Business World

Monday 20 January 2020

Extra support measures ECB can take before situation worsens

THE European Central Bank is under intense political pressure to buy as much eurozone debt as it takes to bring the region's crisis back under control. The bank itself, however, has shown no sign so far that it is prepared to yield to the demands.

Below is a list of additional support measures it could put in place before it gets to the point where it feels it has no option other than to ramp up its bond purchases.


The ECB's reflex response in times of trouble is to jet-hose liquidity at the banking system. According to eurozone central bank sources it is currently considering extending the length of the loans it offers banks to as long as three years.

This would be an unprecedented move and a clear signal of support by the ECB. In addition, it could hold more operations where banks can borrow for one year or six months and promise to keep such sessions on offer for a lengthy period of time.

Its dollar-denominated loans could also be extended or made more attractive by adjusting the terms and the pricing.


The bank could revert to offering its longer-term loans at a flat, fixed rate, rather than its current approach of a rate that tracks any headline ECB rate hikes or cuts.

In mid-2009, the fixed-rate approach spurred banks to take a whopping €447bn in one-year loans which drove down the cost of borrowing on the open bank-to-bank market to just over 0.3pc.

The eurozone's deterioration since then makes another such frenzy unlikely but fixing the interest rate could certainly boost demand significantly and push down borrowing costs again.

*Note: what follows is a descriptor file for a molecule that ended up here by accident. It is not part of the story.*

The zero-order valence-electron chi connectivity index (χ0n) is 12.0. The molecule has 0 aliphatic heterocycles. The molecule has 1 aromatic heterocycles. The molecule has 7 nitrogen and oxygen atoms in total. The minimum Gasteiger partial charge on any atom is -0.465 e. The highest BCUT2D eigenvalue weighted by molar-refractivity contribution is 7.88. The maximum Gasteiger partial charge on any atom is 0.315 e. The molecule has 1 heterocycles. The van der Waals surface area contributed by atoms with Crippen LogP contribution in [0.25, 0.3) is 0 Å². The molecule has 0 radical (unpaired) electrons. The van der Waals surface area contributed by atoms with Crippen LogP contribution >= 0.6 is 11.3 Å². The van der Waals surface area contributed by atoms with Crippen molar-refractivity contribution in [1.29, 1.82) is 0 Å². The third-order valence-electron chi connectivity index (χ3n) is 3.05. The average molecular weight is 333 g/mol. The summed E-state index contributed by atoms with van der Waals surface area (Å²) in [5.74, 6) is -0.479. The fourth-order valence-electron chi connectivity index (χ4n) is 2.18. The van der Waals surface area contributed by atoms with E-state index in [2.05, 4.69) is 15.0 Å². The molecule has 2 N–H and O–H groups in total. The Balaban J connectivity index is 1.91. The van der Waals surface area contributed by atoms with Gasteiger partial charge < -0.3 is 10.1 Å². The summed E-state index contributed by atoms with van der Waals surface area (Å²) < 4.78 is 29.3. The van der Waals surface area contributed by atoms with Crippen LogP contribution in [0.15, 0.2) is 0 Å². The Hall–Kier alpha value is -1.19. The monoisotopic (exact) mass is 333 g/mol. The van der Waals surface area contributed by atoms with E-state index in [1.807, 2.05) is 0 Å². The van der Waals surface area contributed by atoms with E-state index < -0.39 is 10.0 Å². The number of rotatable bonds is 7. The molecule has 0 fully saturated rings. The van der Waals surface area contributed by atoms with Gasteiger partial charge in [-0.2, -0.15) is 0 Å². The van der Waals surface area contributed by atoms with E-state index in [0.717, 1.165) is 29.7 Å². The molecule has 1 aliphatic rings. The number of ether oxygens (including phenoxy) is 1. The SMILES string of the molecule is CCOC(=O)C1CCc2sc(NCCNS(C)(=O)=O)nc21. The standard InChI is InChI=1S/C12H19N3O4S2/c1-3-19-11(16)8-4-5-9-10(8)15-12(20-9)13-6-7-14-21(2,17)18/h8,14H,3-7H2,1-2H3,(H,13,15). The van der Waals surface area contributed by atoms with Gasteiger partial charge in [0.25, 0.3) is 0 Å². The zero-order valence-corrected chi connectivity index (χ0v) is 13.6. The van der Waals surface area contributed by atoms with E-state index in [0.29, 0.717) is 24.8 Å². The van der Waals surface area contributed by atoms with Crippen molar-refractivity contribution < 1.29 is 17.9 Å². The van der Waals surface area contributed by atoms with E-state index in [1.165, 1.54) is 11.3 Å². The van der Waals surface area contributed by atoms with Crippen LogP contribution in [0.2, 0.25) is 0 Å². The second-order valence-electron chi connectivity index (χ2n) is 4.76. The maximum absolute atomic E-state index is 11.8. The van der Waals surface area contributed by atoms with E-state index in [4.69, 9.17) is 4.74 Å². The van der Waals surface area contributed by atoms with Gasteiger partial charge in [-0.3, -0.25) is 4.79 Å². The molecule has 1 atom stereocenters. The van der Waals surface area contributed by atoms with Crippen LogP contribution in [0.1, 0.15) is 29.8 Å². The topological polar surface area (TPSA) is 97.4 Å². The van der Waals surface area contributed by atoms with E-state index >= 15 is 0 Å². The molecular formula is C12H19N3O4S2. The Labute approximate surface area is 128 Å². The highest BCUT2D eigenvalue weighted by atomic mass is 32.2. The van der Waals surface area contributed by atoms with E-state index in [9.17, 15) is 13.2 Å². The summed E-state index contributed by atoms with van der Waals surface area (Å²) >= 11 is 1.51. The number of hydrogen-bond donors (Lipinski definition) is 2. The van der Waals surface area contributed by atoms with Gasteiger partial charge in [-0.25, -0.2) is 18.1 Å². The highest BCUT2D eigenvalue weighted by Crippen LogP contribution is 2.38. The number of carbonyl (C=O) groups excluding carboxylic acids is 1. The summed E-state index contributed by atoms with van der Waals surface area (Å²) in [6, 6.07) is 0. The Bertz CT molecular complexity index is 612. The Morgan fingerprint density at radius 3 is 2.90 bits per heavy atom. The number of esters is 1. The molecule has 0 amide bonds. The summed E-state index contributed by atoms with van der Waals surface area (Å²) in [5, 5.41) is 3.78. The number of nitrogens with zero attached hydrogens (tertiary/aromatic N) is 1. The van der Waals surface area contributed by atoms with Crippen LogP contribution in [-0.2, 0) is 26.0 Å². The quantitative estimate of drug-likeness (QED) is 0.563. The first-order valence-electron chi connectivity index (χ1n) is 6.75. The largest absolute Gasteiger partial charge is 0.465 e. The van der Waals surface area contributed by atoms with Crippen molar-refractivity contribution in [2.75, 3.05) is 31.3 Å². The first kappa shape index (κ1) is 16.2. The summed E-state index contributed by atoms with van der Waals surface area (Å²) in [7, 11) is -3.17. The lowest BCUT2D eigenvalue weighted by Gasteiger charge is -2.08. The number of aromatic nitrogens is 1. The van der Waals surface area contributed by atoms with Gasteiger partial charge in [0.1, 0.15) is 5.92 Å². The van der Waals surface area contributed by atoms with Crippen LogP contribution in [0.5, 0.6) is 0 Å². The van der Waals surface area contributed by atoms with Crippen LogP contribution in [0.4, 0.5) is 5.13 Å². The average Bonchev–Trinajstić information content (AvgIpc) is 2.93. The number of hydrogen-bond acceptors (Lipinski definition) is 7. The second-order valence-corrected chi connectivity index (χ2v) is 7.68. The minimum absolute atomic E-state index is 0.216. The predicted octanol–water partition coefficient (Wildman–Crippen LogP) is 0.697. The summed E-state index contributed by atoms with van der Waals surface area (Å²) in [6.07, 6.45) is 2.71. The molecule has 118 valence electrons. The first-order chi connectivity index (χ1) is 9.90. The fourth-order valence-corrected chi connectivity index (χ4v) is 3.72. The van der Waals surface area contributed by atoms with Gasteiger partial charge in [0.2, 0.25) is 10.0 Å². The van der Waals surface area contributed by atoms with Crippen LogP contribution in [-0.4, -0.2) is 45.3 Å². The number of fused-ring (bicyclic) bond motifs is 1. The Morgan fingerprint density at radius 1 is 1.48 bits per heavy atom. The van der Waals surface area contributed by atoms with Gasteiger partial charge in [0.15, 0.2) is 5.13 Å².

The ECB could relax its lending rules in a variety of ways to make it easier for banks to get access to its funding.

It could go back to allowing them to swap their dollar, sterling and yen-denominated assets for ECB loans. It did so between mid-October 2008 and the end of 2009, and doing it again would be a boost for those running short of euro-denominated collateral. The first time around it added an extra charge of 8pc for using non-euro assets. A more general broadening of the types of assets it accepts as collateral is another option.


Markets expect the ECB to continue cutting interest rates. Previously, it only went as low as 1pc with its main rate and 0.25pc with the rate that banks get if they deposit overnight at the ECB.

The intensity of the crisis could soften resistance to going below 1pc. JP Morgan has predicted the bank will go as low at 0.5pc with its main rate and 0.25 with its overnight deposit rate.

Other money-market experts say it could even cut the deposit rate to zero, which would mean that banks get nothing if they hoard cash at the ECB.

This could help encourage those with spare money to overcome their reluctance to lend to peers.


The ECB has the ability to buy bank bonds and other bank-issued securities. If it wanted to, it could make such purchases in tandem with its more controversial purchases of sovereign debt as part of its 'Securities Markets Programme'.

A concerted spell of buying could ease the funding pressure that banks are under but is likely to provoke complaints from politicians and the public.


While the ECB itself could not do so, the 17 national eurozone central banks could effectively print money to put into an IMF-controlled fund designed to help tackle the debt crisis.

Sources told Reuters earlier this month that policymakers were exploring the possibility.

This is the sole scenario under which the EU treaty allows central banks to pass money to governments.

Eurozone central banks have provided funding in such a way on two previous occasions.

The first was for the IMF's Poverty Reduction and Growth Facility and the second was its Heavily Indebted Poor Countries Initiative.


Were the eurozone bailout fund to be given a banking licence, there is nothing to stop it borrowing money at the ECB's mainstream lending operations and using to money to help out troubled countries. (Reuters)

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